Much is made of the fact that baseball’s history makes the sport so rich in numbers—a statistic to back up every story and an analysis to run for every situation, as broadcasters and newspaper columnists and front office nerds alike will all remind you—but that baseball’s history makes the sport so rich in names is just as interesting, if not more so. Thousands and thousands of them (18,856), easily lending themselves to cultural lessons and historical studies and material for stupid jokes. Wonderful Monds, Johnny Dickshot, Ed Head, Tim Spooneybarger. An embarrassment of riches!
The names that are generally the weirdest, the most unfathomable today, are the ones that get top billing on this baseball-name-fun-fact circuit. But here is a very good one from a name that is incredibly simple and common to the point of being boring: baseball’s present Joe Smith is baseball history’s only Joe Smith. There are, right now, more living American men named Joseph Smith than there have been players in MLB history—20,242 of them, plus 4,683 Joe Smiths and 661 Joey Smiths, and this is to say nothing of what one can only assume to be very many non-living American men named Joe Smith who were born after baseball was born and died before right now—and there has only been this one, this sidearmer relief pitcher, who played major league baseball.
And that seems kind of crazy, so you go to Baseball-Reference, and you type in “Joe Smith,” and you see that I’m wrong, because there is this Joe Smith but there was also Joe Smith who appeared in 14 games for the 1913 New York Yankees as a teenager and then never in the big leagues again. But it’s you who are wrong, because that Joe Smith was not Joe Smith, at least depending on your perspective on what it means to be Joe Smith.
The 1913 Joe Smith played baseball under the name Joe Smith. But he was born with the name Salvatore Joseph Persico, and—this is the crucial part—he died with the name Salvatore Persico:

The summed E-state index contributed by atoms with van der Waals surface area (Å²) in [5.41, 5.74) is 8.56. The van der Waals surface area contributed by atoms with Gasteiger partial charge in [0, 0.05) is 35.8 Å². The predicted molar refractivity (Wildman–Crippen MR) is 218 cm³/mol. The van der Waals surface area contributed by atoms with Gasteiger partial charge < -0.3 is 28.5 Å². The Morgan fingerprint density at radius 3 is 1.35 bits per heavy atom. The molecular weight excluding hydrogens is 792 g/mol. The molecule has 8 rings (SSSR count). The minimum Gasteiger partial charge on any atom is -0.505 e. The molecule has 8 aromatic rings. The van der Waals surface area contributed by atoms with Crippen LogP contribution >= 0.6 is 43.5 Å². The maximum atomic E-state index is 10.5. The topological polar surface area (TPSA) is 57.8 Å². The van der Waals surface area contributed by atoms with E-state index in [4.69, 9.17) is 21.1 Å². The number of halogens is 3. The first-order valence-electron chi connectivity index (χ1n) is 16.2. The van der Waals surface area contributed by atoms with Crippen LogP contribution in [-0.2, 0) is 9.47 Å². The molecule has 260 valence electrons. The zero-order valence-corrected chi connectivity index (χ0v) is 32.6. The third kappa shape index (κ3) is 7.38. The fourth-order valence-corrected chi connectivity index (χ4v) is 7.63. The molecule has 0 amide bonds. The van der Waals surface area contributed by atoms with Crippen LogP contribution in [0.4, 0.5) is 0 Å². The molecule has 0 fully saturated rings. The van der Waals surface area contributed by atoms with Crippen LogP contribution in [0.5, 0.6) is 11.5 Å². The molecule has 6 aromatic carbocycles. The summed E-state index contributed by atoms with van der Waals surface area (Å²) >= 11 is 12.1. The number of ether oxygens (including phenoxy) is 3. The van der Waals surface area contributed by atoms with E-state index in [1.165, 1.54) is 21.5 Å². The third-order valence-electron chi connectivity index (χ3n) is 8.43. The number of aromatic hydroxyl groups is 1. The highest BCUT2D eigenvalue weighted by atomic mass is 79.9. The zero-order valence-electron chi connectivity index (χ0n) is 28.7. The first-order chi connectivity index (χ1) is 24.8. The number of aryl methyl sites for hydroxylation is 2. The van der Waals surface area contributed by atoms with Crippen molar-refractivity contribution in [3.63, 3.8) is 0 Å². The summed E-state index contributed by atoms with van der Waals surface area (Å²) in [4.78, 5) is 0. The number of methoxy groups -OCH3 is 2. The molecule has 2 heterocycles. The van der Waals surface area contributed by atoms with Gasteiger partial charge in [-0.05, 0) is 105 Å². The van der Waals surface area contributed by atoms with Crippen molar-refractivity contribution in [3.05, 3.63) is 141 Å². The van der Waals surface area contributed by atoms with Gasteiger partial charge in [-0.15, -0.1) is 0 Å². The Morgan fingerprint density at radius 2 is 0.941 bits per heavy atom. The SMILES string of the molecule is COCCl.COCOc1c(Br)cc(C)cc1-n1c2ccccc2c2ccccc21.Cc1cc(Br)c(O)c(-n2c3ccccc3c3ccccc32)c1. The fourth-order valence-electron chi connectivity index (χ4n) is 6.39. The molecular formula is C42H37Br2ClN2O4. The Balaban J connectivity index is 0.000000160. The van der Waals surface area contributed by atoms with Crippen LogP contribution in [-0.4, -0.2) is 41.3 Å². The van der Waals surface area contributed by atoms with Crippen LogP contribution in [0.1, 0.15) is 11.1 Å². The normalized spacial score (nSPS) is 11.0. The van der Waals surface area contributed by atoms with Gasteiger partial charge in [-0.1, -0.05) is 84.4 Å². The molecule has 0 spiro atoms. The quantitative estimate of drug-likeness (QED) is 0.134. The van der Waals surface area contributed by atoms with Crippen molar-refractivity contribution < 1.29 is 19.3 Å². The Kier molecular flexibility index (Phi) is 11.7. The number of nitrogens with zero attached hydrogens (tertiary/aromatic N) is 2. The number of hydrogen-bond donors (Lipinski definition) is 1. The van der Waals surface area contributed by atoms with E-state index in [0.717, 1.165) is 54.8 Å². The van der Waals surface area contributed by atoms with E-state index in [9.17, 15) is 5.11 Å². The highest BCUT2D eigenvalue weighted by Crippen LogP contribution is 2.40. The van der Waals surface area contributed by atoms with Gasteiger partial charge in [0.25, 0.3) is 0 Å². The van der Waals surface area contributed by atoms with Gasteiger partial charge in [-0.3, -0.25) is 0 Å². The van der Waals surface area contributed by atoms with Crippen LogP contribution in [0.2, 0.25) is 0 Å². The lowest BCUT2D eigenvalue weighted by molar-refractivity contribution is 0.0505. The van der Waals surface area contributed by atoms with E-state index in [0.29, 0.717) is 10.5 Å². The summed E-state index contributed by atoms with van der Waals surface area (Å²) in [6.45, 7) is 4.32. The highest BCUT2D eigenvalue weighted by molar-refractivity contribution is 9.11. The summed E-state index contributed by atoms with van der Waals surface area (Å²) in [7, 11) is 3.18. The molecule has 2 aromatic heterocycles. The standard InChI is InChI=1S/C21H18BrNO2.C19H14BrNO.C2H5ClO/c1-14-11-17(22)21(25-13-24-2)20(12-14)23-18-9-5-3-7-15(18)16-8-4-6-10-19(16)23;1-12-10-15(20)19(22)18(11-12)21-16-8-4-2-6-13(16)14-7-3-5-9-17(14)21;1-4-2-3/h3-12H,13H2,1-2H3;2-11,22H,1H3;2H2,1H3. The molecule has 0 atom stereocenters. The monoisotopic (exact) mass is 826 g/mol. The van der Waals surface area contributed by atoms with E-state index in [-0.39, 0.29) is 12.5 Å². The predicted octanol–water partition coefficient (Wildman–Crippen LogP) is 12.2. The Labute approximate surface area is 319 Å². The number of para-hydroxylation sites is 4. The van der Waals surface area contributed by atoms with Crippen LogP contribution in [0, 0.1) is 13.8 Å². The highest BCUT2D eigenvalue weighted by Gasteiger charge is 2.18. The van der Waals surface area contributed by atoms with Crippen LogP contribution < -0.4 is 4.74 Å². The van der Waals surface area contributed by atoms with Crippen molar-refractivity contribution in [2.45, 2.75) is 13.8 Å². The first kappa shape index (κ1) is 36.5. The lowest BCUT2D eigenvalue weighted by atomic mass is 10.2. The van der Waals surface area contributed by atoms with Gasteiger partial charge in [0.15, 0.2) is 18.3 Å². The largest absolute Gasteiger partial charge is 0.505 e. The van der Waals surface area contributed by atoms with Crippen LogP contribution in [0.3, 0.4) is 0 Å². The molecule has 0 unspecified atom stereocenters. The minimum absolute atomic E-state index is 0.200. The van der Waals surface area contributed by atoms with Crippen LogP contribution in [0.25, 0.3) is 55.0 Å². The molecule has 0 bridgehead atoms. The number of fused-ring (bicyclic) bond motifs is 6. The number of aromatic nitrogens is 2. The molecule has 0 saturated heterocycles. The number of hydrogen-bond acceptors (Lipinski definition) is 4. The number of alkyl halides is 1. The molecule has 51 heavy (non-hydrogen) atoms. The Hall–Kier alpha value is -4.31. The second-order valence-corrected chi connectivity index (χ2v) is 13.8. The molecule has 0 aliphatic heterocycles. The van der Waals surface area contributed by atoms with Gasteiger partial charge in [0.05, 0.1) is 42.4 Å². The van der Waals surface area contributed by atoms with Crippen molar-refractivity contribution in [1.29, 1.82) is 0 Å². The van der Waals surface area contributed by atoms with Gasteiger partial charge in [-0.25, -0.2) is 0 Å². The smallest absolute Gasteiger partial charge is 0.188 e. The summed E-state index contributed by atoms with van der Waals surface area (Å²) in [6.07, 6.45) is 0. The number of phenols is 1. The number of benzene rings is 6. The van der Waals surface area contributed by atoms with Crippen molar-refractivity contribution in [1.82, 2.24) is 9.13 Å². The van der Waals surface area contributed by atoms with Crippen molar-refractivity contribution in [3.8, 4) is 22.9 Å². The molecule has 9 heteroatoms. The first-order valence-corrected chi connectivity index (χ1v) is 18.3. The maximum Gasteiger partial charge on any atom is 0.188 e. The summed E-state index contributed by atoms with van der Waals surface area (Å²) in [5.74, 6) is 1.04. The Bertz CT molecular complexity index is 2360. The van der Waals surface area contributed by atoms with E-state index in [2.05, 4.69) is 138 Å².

Persico went by Joe Smith, but he did not change his name to Joe Smith. This creates a very important distinction, legally and technically; this could very well mean nothing, in the way that legal and technical distinctions can very easily have no meaning beyond their own tiny domain. Maybe he used Joe Smith only for his baseball career, maybe he went by Joe Smith both publicly and privately for decades, maybe he was Joe Smith. Maybe! The death record above shows that he died, but not who he died as; the only obituary I could locate for him was in the United States Government’s Social Security Death Index, which is a straightforward listing that doesn’t offer any color beyond the facts of the death record. There is an obituary of 85-year-old Salvatore J. Persico, son of the late Salvatore Persico, in a 2013 edition of the Albany Times-Union; the timing lines up well enough, and so the late Salvatore Persico mentioned there could have been our Salvatore Persico, which would indicate that he cared strongly enough for his birth name to pass it on to his son, but is that him? Who’s to say? Nothing available in a Nexis news and documents search, at least. The fun fact of Joe Smith exists technically and legally, within a logically-drawn boundary that also happens to be a conveniently-drawn one. The stuff that fun facts are made of.
Joe Smith signed a two-year deal with the Houston Astros today.
Joe Smith is dead, if he ever lived.